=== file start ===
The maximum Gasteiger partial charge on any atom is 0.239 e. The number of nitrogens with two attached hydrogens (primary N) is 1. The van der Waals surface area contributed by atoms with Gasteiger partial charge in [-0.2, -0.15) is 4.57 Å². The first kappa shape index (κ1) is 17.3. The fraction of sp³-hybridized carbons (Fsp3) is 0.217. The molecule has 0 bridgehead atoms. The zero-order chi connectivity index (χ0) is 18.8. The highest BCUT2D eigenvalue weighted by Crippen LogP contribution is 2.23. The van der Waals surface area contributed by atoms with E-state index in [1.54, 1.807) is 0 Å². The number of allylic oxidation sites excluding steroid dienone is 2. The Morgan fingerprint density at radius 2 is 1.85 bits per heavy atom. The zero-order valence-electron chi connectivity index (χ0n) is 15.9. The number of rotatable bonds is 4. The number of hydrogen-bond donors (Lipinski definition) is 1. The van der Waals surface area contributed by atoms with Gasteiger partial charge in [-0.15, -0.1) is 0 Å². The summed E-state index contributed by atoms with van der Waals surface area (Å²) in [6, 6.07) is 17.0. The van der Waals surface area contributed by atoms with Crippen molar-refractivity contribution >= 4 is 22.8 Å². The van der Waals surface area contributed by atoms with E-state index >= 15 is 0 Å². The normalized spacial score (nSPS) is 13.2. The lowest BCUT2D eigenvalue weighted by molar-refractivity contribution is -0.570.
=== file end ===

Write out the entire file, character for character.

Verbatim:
The maximum Gasteiger partial charge on any atom is 0.239 e. The number of nitrogens with two attached hydrogens (primary N) is 1. The van der Waals surface area contributed by atoms with Gasteiger partial charge in [-0.2, -0.15) is 4.57 Å². The first kappa shape index (κ1) is 17.3. The fraction of sp³-hybridized carbons (Fsp3) is 0.217. The molecule has 0 bridgehead atoms. The zero-order chi connectivity index (χ0) is 18.8. The highest BCUT2D eigenvalue weighted by Crippen LogP contribution is 2.23. The van der Waals surface area contributed by atoms with E-state index in [1.54, 1.807) is 0 Å². The number of allylic oxidation sites excluding steroid dienone is 2. The Morgan fingerprint density at radius 2 is 1.85 bits per heavy atom. The zero-order valence-electron chi connectivity index (χ0n) is 15.9. The number of rotatable bonds is 4. The number of hydrogen-bond donors (Lipinski definition) is 1. The van der Waals surface area contributed by atoms with Gasteiger partial charge in [-0.15, -0.1) is 0 Å². The summed E-state index contributed by atoms with van der Waals surface area (Å²) in [6, 6.07) is 17.0. The van der Waals surface area contributed by atoms with Crippen molar-refractivity contribution >= 4 is 22.8 Å². The van der Waals surface area contributed by atoms with E-state index >= 15 is 0 Å². The normalized spacial score (nSPS) is 13.2. The lowest BCUT2D eigenvalue weighted by molar-refractivity contribution is -0.570.